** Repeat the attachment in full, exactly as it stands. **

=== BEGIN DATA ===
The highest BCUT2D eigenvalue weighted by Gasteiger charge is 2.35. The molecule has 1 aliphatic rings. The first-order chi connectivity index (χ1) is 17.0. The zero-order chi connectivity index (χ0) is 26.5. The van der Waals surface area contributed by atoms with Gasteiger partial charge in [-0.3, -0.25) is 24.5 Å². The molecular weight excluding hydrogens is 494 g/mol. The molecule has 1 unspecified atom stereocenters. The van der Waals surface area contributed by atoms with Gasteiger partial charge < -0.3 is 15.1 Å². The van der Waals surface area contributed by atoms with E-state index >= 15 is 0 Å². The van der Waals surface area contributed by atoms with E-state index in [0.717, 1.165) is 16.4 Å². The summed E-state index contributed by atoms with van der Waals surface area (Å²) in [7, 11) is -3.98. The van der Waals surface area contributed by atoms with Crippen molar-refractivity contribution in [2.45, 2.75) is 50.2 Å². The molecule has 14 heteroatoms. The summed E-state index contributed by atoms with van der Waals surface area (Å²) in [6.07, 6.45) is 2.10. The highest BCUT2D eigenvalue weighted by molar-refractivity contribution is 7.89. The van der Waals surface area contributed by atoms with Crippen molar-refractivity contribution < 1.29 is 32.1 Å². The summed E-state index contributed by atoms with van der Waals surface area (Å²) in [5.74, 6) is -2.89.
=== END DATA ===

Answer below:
The highest BCUT2D eigenvalue weighted by Gasteiger charge is 2.35. The molecule has 1 aliphatic rings. The first-order chi connectivity index (χ1) is 17.0. The zero-order chi connectivity index (χ0) is 26.5. The van der Waals surface area contributed by atoms with Gasteiger partial charge in [-0.3, -0.25) is 24.5 Å². The molecular weight excluding hydrogens is 494 g/mol. The molecule has 1 unspecified atom stereocenters. The van der Waals surface area contributed by atoms with Gasteiger partial charge < -0.3 is 15.1 Å². The van der Waals surface area contributed by atoms with E-state index >= 15 is 0 Å². The van der Waals surface area contributed by atoms with E-state index in [0.717, 1.165) is 16.4 Å². The summed E-state index contributed by atoms with van der Waals surface area (Å²) in [7, 11) is -3.98. The van der Waals surface area contributed by atoms with Crippen molar-refractivity contribution in [2.45, 2.75) is 50.2 Å². The molecule has 14 heteroatoms. The summed E-state index contributed by atoms with van der Waals surface area (Å²) in [6.07, 6.45) is 2.10. The highest BCUT2D eigenvalue weighted by molar-refractivity contribution is 7.89. The van der Waals surface area contributed by atoms with Crippen molar-refractivity contribution < 1.29 is 32.1 Å². The summed E-state index contributed by atoms with van der Waals surface area (Å²) in [5.74, 6) is -2.89.